You know those picky and demanding customers who drive you nuts? Or, those employees who endlessly complain that things could be done better?
Instead of running away from those you may consider annoying, it’s time to start listening to them, says Amanda Setili, a strategy consultant who has worked with Coca-Cola, Delta Air Lines and Home Depot.
That’s because those who complain – whether employees or customers – are doing so because they have ideas about how things can be done better. It’s just those idea, she says, that may keep a company afloat in a rapidly changing marketplace.
“When change is happening so fast, then whoever is fast on their feet will gain the advantage,” says Setili, author of “Fearless Growth: The New Rules to Stay Competitive, Foster Innovation and Dominate Your Markets.” “So, embrace the problem customers. Listen to the skeptical naysayers in your company because they can help you be fast and agile and innovative.”
Unfortunately, many companies do exactly the opposite and tune out diverse opinions. They hunker down in their uncertainty, blocking out dissenting views and embracing the status quo as a way to ride out the unknown.
But Setili, who has been an executive with two successful disruptive technology startups in the U.S. and Malaysia, says that companies need to learn to be adaptable and “ready for anything.” One way to better prepare, she says, is to develop multiple ways to tap into customer creativity and forward-thinking ideas that help companies react faster to changing customer needs and desires.
Another way to foster better ideas is to give the employees “who are constantly saying things could be better or faster” in a company the time to develop some of their ideas, she says.
“You put the right people on such a team – cross-functional and experienced – and let them do some exploring,” she suggests. “Give them a little freedom and funding to experiment, but hold them accountable.”
Among her other recommendations to become faster and more competitive:
- Embrace uncertainty. When markets are uncertain, many companies will try to survive by luring away the competition’s customers or by cutting prices. That’s a strategy that squeezes margins and “is okay for everyone, but great for no one,” she says. Instead, company leaders need to think about how they can exploit the marketplace changes before the competition. She suggests having honest conversations about how to best prepare for upheaval, how to identify early warning signs and developing a responsive plan of action. Debate should be encouraged to help new ideas emerge and to avoid confirmation bias.
- Partner, borrow and share. Customers and employees can be good sources for new ideas, but also consider working with partners or freelancers. Crowdsourcing can also spur more input. Even if you’re not a tech company you can hold hackathons that are aimed at finding ways to better serve customers or clients. “If you have a law firm, for example, that may not typically be thought of as an innovative place,” she says. “But you have some really smart people working there that are solving really difficult problems for clients. Why not ask them how pricing for clients could be changed? Or how you can gain new clients? Or make better hires?”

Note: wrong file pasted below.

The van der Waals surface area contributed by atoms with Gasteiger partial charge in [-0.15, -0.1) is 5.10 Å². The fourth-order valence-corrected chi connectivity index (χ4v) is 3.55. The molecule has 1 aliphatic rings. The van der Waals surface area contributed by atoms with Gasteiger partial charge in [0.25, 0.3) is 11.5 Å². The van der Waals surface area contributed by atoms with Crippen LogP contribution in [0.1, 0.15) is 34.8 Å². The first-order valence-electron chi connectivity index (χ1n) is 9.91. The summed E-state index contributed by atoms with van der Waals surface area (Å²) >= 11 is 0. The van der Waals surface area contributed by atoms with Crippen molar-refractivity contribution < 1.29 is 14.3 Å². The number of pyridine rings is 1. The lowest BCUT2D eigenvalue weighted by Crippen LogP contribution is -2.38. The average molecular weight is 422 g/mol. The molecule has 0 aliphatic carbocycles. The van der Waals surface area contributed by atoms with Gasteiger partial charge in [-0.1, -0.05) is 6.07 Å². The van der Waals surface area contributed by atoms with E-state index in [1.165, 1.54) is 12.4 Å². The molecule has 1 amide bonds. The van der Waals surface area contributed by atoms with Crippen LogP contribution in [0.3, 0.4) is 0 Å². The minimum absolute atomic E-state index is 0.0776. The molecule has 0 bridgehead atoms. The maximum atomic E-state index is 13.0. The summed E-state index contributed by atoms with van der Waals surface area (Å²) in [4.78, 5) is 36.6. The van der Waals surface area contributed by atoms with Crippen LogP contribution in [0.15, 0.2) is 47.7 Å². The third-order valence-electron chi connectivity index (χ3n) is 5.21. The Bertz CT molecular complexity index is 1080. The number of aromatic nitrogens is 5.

- Connect and strengthen your ecosystem. Consider hosting events, making introductions and creating technology platforms to connect customers, suppliers, channel partners and content providers. By helping them interact, you’re providing value.
- Unleash employee creativity. Employees are often an untapped source for identifying problems and solving them quickly before they cause a bottleneck in the entire organization. They also may already have ideas about how to use existing resources in new ways, or how to tap into new markets or products. Another way to spark new ways of thinking is to use games and other competitive activities that can “free people to take more risk.” At the same time, don’t forget about new employees, who often can have the freshest ideas and break up patterns of stagnation.
- Be aggressive learners. While your organization may be tempted to take a step back after a period of intense change or innovation, Setili says such inaction makes your organization “a sitting duck – easy to copy and vulnerable to commoditization.” Without ongoing innovation and change, “you quickly lose your edge,” she says. Employers can spur learning by sending employees to seminars or conferences to gain new insights and encourage them to have conversations with diverse thinkers inside and outside the organization.
- Go with the flow. Managers should be encouraged to move employees to jobs or projects that best suit their strengths, and not let them remain in stagnant roles that don’t make best use of their potential. “Think of employees as independent contractors. The boss asks the employee what he or she is good at, and then tries to help find a close match to those skills. Always be thinking about a state of flow – people who are able to move between functions,” she says.
While some organizations may believe their culture may not support continuous and rapid change and innovation, Setili says that attitude will eventually lead to the death of the organization. “You need to be constantly learning and innovating,” she says. “If you feel like you’re doing just fine and living on easy street, it’s probably too late for you already.”